South Africa & the Domestication Question: A commentary on the ICC denunciation
By Matsiko Samuel
A conversation on the withdrawal of African states from the International Criminal Court and its impact on States Parties that have domesticated the Rome Statute is way overdue. The domestication question is a hitherto unexplored but important issue. Let’s take a hypothetical scenario where an African state has ratified the Rome Statute and domesticated the statute into national law through an act of parliament. Then the executive withdraws from the treaty without repealing the act through parliament. Such a hypothetical scenario raises very important questions for academic debate:
- What is the legality of the act at the time of withdraw?
- How would a domestic court that has a pending case that relates to the act deal with such a case?
- How would the courts address issues of cooperation with regard to a domestic law that provides for cooperation in terms of arrest and surrender to an institution established by the treaty in question?
Such questions are specific to the recent withdrawal of South Africa from the ICC. On 19th October 2016, the executive branch of the South African government exercised its “prerogative” powers to withdraw from the International Criminal Court. South Africa ratified the Rome Statute on 17 July 1998 and took further steps to domesticate the treaty into national legislation. South Africa’s parliament drafted the implementation of the Rome Statute which became law on 16 August 2002.
The preamble of the act provides that South Africa is committed to- bringing persons who commit such atrocities to justice, either in a court of law of the Republic in terms of its domestic laws where possible,pursuant to its international obligations to do so when the Republic became party to the Rome Statute of the International Criminal Court. There is no doubt that the exit from the ICC was sparked by the South Africa’s failure to arrest Sudan president Omar Bashir a head of state in June 2015 wanted for genocide, war crimes and crimes against humanity in contravention of its commitments and obligations. The domestication question attempts to interrogate as to whether the withdraw of South Africa from the ICC without public or legislative involvement is fundamentally and procedurally flawed?
In addressing the questions and mapping of state practice in international law, it is settled that when a treaty is domesticated in a non-monist state it gets a life of its own separate and distinct from the treaty. Thus the domestic law is applicable until a legislative process to repeal the law has occurred. A plausible example of an attempted legislative process to repeal a domestic law inspired by a treaty is the so called Brexit United Kingdom Great Repeal bill of 2016. The bill attempts to end European Union law enshrined in the1972 European Communities Act and trigger article 50 of the Lisbon treaty. Back to South Africa, despite the fact that the Rome Statute provides that the withdraw notice shall take effect one year after deposit. It is without doubt that until a process to repeal the International Criminal Court Act 27 of 2002 is finalised South Africa is still obliged to fulfil its commitments. This will create a legal and political paradox for South Africa on the 22nd day of November 2016. The South African Constitutional Court in addressing the Bashir case will be put to test to either cooperate with ICC on the arrest and surrender as enshrined in section 8 of the International Criminal Court act or succumb to the effects of “realpolitik” in addressing the nascent and yet unsettled field of International Criminal Law.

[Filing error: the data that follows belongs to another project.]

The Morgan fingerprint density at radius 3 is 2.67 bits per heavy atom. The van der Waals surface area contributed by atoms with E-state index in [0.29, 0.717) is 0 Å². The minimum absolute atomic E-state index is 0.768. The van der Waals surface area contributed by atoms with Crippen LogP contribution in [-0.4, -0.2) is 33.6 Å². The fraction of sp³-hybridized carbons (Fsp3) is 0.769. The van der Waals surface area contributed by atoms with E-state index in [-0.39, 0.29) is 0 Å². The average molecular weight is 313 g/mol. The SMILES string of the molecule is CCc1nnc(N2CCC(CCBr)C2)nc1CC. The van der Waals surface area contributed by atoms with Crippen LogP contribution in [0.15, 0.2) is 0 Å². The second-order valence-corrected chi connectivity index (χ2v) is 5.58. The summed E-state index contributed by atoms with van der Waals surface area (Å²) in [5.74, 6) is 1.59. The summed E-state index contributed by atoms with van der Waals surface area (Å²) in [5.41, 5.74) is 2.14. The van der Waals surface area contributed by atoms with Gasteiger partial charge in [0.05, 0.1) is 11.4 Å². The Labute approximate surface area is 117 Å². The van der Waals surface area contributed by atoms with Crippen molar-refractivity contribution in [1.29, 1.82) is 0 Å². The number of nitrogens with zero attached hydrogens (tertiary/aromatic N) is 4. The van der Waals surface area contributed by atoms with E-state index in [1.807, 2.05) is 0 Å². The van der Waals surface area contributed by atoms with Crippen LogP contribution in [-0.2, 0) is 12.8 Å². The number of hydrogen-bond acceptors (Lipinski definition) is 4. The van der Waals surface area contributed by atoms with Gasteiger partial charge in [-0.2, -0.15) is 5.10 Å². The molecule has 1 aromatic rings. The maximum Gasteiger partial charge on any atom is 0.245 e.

In a nutshell, accountability for international atrocity crimes and human rights violations in a not so perfect international criminal justice system ought to be the dominant script of any international criminal justice system. In the spirit of the African group for justice and accountability i believe that the pessimistic argument that justice not being served elsewhere (the west) should not be served anywhere (Africa) is fundamentally flawed and merely diversionary. Inspired by the words of Atonnio Cassese better to have half a loaf than simply pie in the sky.
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